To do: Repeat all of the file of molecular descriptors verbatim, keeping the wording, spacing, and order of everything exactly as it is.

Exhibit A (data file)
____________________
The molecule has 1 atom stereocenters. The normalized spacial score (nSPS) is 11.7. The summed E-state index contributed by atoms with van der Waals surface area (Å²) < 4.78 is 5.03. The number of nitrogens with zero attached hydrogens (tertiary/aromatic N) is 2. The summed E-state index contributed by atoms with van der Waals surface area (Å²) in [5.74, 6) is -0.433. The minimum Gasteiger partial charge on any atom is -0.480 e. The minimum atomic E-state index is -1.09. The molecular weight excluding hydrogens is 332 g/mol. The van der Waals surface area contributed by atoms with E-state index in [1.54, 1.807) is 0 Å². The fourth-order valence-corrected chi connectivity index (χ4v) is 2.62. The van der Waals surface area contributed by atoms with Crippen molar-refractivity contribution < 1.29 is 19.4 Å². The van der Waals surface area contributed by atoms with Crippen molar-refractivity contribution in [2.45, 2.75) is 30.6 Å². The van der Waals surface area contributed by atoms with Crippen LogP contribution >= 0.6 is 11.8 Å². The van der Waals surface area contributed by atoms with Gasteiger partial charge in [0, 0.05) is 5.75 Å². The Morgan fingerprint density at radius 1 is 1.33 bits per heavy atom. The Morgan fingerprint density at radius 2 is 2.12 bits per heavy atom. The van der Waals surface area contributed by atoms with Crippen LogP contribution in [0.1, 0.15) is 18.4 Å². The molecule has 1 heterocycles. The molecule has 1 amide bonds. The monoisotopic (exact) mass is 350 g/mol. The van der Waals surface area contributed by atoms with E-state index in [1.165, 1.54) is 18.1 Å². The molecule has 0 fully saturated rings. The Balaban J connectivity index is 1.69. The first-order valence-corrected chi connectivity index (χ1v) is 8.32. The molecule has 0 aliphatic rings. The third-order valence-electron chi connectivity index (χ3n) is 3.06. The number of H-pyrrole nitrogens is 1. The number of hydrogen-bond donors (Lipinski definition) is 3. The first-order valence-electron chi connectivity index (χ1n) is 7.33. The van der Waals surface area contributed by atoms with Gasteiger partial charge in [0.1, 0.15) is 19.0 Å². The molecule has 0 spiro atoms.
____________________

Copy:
The molecule has 1 atom stereocenters. The normalized spacial score (nSPS) is 11.7. The summed E-state index contributed by atoms with van der Waals surface area (Å²) < 4.78 is 5.03. The number of nitrogens with zero attached hydrogens (tertiary/aromatic N) is 2. The summed E-state index contributed by atoms with van der Waals surface area (Å²) in [5.74, 6) is -0.433. The minimum Gasteiger partial charge on any atom is -0.480 e. The minimum atomic E-state index is -1.09. The molecular weight excluding hydrogens is 332 g/mol. The van der Waals surface area contributed by atoms with E-state index in [1.54, 1.807) is 0 Å². The fourth-order valence-corrected chi connectivity index (χ4v) is 2.62. The van der Waals surface area contributed by atoms with Crippen molar-refractivity contribution < 1.29 is 19.4 Å². The van der Waals surface area contributed by atoms with Crippen molar-refractivity contribution in [2.45, 2.75) is 30.6 Å². The van der Waals surface area contributed by atoms with Crippen LogP contribution >= 0.6 is 11.8 Å². The van der Waals surface area contributed by atoms with Gasteiger partial charge in [0, 0.05) is 5.75 Å². The Morgan fingerprint density at radius 1 is 1.33 bits per heavy atom. The Morgan fingerprint density at radius 2 is 2.12 bits per heavy atom. The van der Waals surface area contributed by atoms with Crippen LogP contribution in [0.1, 0.15) is 18.4 Å². The molecule has 1 heterocycles. The molecule has 1 amide bonds. The monoisotopic (exact) mass is 350 g/mol. The van der Waals surface area contributed by atoms with E-state index in [1.165, 1.54) is 18.1 Å². The molecule has 0 fully saturated rings. The Balaban J connectivity index is 1.69. The first-order valence-corrected chi connectivity index (χ1v) is 8.32. The molecule has 0 aliphatic rings. The third-order valence-electron chi connectivity index (χ3n) is 3.06. The number of H-pyrrole nitrogens is 1. The number of hydrogen-bond donors (Lipinski definition) is 3. The first-order valence-electron chi connectivity index (χ1n) is 7.33. The van der Waals surface area contributed by atoms with Gasteiger partial charge in [0.1, 0.15) is 19.0 Å². The molecule has 0 spiro atoms.